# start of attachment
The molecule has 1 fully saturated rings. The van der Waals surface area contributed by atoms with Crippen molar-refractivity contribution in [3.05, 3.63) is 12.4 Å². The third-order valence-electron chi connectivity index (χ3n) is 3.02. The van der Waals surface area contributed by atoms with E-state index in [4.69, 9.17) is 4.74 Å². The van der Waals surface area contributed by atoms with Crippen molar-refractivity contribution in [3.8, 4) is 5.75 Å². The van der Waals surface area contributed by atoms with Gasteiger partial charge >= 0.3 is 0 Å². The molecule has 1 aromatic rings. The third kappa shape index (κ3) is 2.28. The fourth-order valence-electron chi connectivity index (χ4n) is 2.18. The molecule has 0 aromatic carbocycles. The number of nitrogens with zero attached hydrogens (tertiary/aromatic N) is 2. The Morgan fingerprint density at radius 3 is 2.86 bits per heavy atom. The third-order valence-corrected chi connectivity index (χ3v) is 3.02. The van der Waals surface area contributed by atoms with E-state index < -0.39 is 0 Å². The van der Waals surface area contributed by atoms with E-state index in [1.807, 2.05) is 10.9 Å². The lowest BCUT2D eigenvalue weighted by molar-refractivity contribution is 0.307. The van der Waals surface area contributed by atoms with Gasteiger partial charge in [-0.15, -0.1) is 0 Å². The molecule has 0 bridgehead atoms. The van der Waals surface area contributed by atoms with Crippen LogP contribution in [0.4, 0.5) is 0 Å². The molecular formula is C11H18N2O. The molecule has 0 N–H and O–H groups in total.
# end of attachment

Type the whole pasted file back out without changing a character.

The molecule has 1 fully saturated rings. The van der Waals surface area contributed by atoms with Crippen molar-refractivity contribution in [3.05, 3.63) is 12.4 Å². The third-order valence-electron chi connectivity index (χ3n) is 3.02. The van der Waals surface area contributed by atoms with E-state index in [4.69, 9.17) is 4.74 Å². The van der Waals surface area contributed by atoms with Crippen molar-refractivity contribution in [3.8, 4) is 5.75 Å². The van der Waals surface area contributed by atoms with Gasteiger partial charge >= 0.3 is 0 Å². The molecule has 1 aromatic rings. The third kappa shape index (κ3) is 2.28. The fourth-order valence-electron chi connectivity index (χ4n) is 2.18. The molecule has 0 aromatic carbocycles. The number of nitrogens with zero attached hydrogens (tertiary/aromatic N) is 2. The Morgan fingerprint density at radius 3 is 2.86 bits per heavy atom. The third-order valence-corrected chi connectivity index (χ3v) is 3.02. The van der Waals surface area contributed by atoms with E-state index < -0.39 is 0 Å². The van der Waals surface area contributed by atoms with E-state index in [1.807, 2.05) is 10.9 Å². The lowest BCUT2D eigenvalue weighted by molar-refractivity contribution is 0.307. The van der Waals surface area contributed by atoms with Gasteiger partial charge in [-0.15, -0.1) is 0 Å². The molecule has 0 bridgehead atoms. The van der Waals surface area contributed by atoms with Crippen LogP contribution in [0.4, 0.5) is 0 Å². The molecular formula is C11H18N2O. The molecule has 0 N–H and O–H groups in total.